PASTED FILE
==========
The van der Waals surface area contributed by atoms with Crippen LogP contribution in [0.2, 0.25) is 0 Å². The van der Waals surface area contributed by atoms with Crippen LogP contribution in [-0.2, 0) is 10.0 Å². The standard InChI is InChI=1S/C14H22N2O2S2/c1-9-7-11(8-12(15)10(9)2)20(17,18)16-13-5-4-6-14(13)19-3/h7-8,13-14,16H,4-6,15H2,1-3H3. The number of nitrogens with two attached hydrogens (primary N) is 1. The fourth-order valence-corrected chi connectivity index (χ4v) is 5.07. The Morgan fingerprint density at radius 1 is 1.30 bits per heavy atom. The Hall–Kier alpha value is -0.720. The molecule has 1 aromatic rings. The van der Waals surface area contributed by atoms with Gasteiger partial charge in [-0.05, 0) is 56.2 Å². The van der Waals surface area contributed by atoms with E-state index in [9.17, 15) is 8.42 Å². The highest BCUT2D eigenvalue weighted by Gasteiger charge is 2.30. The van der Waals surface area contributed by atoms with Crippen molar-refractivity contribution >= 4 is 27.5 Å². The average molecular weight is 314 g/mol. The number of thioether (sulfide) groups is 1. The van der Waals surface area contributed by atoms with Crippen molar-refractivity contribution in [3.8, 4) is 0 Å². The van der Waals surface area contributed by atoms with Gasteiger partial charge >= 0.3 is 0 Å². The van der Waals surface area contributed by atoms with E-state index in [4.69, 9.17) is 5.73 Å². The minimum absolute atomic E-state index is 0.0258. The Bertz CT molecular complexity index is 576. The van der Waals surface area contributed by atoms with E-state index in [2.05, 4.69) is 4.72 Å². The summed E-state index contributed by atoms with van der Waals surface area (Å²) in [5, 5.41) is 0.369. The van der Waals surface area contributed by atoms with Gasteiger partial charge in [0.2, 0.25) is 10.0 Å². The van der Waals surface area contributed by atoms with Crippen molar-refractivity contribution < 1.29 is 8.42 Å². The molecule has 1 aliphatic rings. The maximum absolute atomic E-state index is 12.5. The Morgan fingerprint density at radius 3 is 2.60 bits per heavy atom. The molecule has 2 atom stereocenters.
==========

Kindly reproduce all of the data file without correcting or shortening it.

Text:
The van der Waals surface area contributed by atoms with Crippen LogP contribution in [0.2, 0.25) is 0 Å². The van der Waals surface area contributed by atoms with Crippen LogP contribution in [-0.2, 0) is 10.0 Å². The standard InChI is InChI=1S/C14H22N2O2S2/c1-9-7-11(8-12(15)10(9)2)20(17,18)16-13-5-4-6-14(13)19-3/h7-8,13-14,16H,4-6,15H2,1-3H3. The number of nitrogens with two attached hydrogens (primary N) is 1. The fourth-order valence-corrected chi connectivity index (χ4v) is 5.07. The Morgan fingerprint density at radius 1 is 1.30 bits per heavy atom. The Hall–Kier alpha value is -0.720. The molecule has 1 aromatic rings. The van der Waals surface area contributed by atoms with Gasteiger partial charge in [-0.05, 0) is 56.2 Å². The van der Waals surface area contributed by atoms with E-state index in [9.17, 15) is 8.42 Å². The highest BCUT2D eigenvalue weighted by Gasteiger charge is 2.30. The van der Waals surface area contributed by atoms with Crippen molar-refractivity contribution >= 4 is 27.5 Å². The average molecular weight is 314 g/mol. The number of thioether (sulfide) groups is 1. The van der Waals surface area contributed by atoms with Crippen molar-refractivity contribution in [3.8, 4) is 0 Å². The van der Waals surface area contributed by atoms with Gasteiger partial charge >= 0.3 is 0 Å². The van der Waals surface area contributed by atoms with E-state index in [4.69, 9.17) is 5.73 Å². The minimum absolute atomic E-state index is 0.0258. The Bertz CT molecular complexity index is 576. The van der Waals surface area contributed by atoms with E-state index in [2.05, 4.69) is 4.72 Å². The summed E-state index contributed by atoms with van der Waals surface area (Å²) in [5, 5.41) is 0.369. The van der Waals surface area contributed by atoms with Gasteiger partial charge in [0.2, 0.25) is 10.0 Å². The van der Waals surface area contributed by atoms with Crippen molar-refractivity contribution < 1.29 is 8.42 Å². The molecule has 1 aliphatic rings. The maximum absolute atomic E-state index is 12.5. The Morgan fingerprint density at radius 3 is 2.60 bits per heavy atom. The molecule has 2 atom stereocenters.